One of the most unique pieces of architecture designed and built by William Lang, Castle Marne on the corner of 16th Street and Race Street is a marvel that nearly ended up demolished.
This large house, a mansion in its time, has a long and illustrious history, starting with the land on which it sits. Originally purchased as part of an 80 acre plot by Mr. Wyman two miles east of what was the considered Denver, people thought he was a bit nuts, buying a large parcel of prairie with no real purpose. However, 20 years later, Mr. Wyman was able to take his $3,000 investment and turn it into a $300,000 sale.
The house was originally built as a “model” house – the first of its kind in the Wyman Addition in 1890. Wilbur Raymond and his family only lived in the house for one year before it was lost to creditors.
The house on 16th and Race went through several illustrious owners: Colonel James H. Platt from 1891 to 1894 and John Mason from 1894 to 1918 and Mrs. Edwin Van Cise owned the home from 1918 til 1937. It was Mrs. Van Cise and her son who named the house The Marne, and subdivided the building into a nine apartment house. The neighborhood had also undergone changes: Colfax had become part of Hwy. 40, the road widened, the trees cut down and the buildings repurposed or demolished, with new ones put in their place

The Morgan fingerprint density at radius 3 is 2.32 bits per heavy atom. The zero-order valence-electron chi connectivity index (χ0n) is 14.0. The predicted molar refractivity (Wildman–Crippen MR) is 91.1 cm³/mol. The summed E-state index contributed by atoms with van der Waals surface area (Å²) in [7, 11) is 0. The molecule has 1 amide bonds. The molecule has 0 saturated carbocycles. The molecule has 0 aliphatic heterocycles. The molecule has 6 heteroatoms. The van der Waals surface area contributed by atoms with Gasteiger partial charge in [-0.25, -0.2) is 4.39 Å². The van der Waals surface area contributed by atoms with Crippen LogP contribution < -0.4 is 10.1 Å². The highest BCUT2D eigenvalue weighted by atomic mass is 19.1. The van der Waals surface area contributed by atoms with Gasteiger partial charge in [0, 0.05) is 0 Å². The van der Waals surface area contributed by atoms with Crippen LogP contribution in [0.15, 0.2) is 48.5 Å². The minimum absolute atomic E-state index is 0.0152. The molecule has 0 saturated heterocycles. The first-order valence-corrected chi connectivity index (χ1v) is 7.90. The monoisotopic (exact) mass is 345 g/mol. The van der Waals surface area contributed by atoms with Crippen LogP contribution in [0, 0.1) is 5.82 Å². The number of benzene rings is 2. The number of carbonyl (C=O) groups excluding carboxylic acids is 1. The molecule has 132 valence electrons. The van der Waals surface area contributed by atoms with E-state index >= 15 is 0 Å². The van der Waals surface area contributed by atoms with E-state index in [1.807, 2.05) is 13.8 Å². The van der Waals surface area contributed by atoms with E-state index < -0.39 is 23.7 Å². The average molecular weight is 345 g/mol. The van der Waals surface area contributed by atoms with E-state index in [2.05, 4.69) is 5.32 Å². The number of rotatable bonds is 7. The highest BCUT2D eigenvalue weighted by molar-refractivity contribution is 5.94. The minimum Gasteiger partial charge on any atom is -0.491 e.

After Mrs. Van Cise's death in 1937, the house continued to be an apartment building until the 1970s, when it was purchased and used for offices. In the 1980s, with economic downturns,the building first became a processing center for parolees, then emptied and became abandoned and was heavily vandalized. All that remained from the original house was the mantelpieces. As the 80s continued, people thought the house was haunted; so much so they even crossed the street so as not to be near it.
But in 1988, the Pieker family, unable to resist its clear charms, save Castle Marne.